Disparities in access to health care among non-citizens in the United States

Sungkyu Lee; Sunha Choi
October 2009
Health Sociology Review;Oct2009, Vol. 18 Issue 3, p307
Academic Journal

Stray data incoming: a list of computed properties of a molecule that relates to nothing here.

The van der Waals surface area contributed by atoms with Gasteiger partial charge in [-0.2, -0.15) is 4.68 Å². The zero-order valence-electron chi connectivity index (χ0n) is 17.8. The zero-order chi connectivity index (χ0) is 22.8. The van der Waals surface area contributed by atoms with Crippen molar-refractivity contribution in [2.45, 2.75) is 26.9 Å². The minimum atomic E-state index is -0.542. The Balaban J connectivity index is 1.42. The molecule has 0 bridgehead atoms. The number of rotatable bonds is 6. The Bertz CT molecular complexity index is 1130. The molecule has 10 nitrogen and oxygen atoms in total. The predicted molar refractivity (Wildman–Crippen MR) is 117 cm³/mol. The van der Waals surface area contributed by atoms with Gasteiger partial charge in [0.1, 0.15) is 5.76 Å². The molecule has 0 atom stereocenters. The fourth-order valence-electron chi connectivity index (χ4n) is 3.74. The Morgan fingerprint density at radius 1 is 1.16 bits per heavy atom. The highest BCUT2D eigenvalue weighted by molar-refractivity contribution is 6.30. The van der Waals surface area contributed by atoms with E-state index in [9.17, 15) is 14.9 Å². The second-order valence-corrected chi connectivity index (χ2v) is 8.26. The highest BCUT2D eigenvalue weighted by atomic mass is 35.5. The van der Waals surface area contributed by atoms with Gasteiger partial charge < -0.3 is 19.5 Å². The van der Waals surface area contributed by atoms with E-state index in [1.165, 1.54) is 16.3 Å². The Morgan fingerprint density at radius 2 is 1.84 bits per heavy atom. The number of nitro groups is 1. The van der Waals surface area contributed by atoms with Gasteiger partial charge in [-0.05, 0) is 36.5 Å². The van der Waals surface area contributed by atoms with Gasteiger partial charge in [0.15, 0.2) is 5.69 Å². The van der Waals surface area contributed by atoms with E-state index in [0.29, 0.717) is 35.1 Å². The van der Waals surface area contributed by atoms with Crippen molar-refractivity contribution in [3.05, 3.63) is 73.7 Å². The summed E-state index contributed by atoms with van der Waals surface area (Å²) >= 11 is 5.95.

This paper examines the extent to which US citizenship status affects the probability of a person's having a usual source of care and the predictors associated with access to health care among non-citizens. The research is founded on the analysis of data from the 2005 California Health Interview Survey (CHIS) (n = 33,187 adults, ages 18–64). Guided by a modified Andersen model of access to health care, the researchers conducted a series of logistic regression analyses using the survey data to compare native-born citizens with non-citizens who were 1.6 times less likely to access a usual source of care. Among non-citizens, insurance status, shorter duration of residence in the United States, and lower levels of English proficiency were related to a lower probability of having a usual source of care. Based on this research it is argued that affordable health care and health insurance options and access to culturally and linguistically sensitive services are needed to increase access to health care among these identified subgroups of non-citizens.


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